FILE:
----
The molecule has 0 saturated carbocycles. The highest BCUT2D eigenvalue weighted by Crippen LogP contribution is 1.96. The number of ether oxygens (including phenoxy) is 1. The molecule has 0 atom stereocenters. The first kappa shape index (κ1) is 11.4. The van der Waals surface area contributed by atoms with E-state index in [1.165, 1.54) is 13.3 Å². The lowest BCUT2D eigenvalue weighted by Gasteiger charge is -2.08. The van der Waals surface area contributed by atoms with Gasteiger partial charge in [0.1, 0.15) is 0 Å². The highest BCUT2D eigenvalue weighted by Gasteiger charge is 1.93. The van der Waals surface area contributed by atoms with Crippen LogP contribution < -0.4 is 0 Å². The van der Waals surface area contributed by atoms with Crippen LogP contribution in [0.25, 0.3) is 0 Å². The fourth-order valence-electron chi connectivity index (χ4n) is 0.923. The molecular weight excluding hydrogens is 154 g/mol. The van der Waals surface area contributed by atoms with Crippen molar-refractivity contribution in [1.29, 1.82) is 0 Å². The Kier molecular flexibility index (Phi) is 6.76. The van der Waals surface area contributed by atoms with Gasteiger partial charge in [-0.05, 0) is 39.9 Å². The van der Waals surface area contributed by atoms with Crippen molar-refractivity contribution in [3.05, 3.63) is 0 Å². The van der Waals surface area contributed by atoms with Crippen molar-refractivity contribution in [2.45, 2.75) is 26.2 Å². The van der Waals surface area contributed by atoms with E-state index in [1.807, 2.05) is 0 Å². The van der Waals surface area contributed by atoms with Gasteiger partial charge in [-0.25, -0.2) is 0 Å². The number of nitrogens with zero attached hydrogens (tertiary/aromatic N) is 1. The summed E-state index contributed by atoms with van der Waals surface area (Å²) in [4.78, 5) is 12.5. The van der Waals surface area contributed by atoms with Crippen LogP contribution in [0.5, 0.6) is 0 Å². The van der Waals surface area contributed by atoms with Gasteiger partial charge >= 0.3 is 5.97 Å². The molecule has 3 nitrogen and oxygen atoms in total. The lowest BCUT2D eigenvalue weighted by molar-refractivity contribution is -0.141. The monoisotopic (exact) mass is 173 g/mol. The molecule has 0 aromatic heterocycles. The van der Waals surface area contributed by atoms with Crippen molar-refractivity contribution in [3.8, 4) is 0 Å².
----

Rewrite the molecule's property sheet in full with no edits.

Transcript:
The molecule has 0 saturated carbocycles. The highest BCUT2D eigenvalue weighted by Crippen LogP contribution is 1.96. The number of ether oxygens (including phenoxy) is 1. The molecule has 0 atom stereocenters. The first kappa shape index (κ1) is 11.4. The van der Waals surface area contributed by atoms with E-state index in [1.165, 1.54) is 13.3 Å². The lowest BCUT2D eigenvalue weighted by Gasteiger charge is -2.08. The van der Waals surface area contributed by atoms with Gasteiger partial charge in [0.1, 0.15) is 0 Å². The highest BCUT2D eigenvalue weighted by Gasteiger charge is 1.93. The van der Waals surface area contributed by atoms with Crippen LogP contribution < -0.4 is 0 Å². The van der Waals surface area contributed by atoms with Crippen LogP contribution in [0.25, 0.3) is 0 Å². The fourth-order valence-electron chi connectivity index (χ4n) is 0.923. The molecular weight excluding hydrogens is 154 g/mol. The van der Waals surface area contributed by atoms with Crippen molar-refractivity contribution in [1.29, 1.82) is 0 Å². The Kier molecular flexibility index (Phi) is 6.76. The van der Waals surface area contributed by atoms with Gasteiger partial charge in [-0.05, 0) is 39.9 Å². The van der Waals surface area contributed by atoms with Crippen molar-refractivity contribution in [3.05, 3.63) is 0 Å². The van der Waals surface area contributed by atoms with Crippen molar-refractivity contribution in [2.45, 2.75) is 26.2 Å². The van der Waals surface area contributed by atoms with E-state index in [1.807, 2.05) is 0 Å². The van der Waals surface area contributed by atoms with Gasteiger partial charge in [-0.25, -0.2) is 0 Å². The number of nitrogens with zero attached hydrogens (tertiary/aromatic N) is 1. The summed E-state index contributed by atoms with van der Waals surface area (Å²) in [4.78, 5) is 12.5. The van der Waals surface area contributed by atoms with Crippen LogP contribution in [0.5, 0.6) is 0 Å². The van der Waals surface area contributed by atoms with Gasteiger partial charge >= 0.3 is 5.97 Å². The molecule has 3 nitrogen and oxygen atoms in total. The lowest BCUT2D eigenvalue weighted by molar-refractivity contribution is -0.141. The monoisotopic (exact) mass is 173 g/mol. The molecule has 0 aromatic heterocycles. The van der Waals surface area contributed by atoms with Crippen molar-refractivity contribution in [3.8, 4) is 0 Å².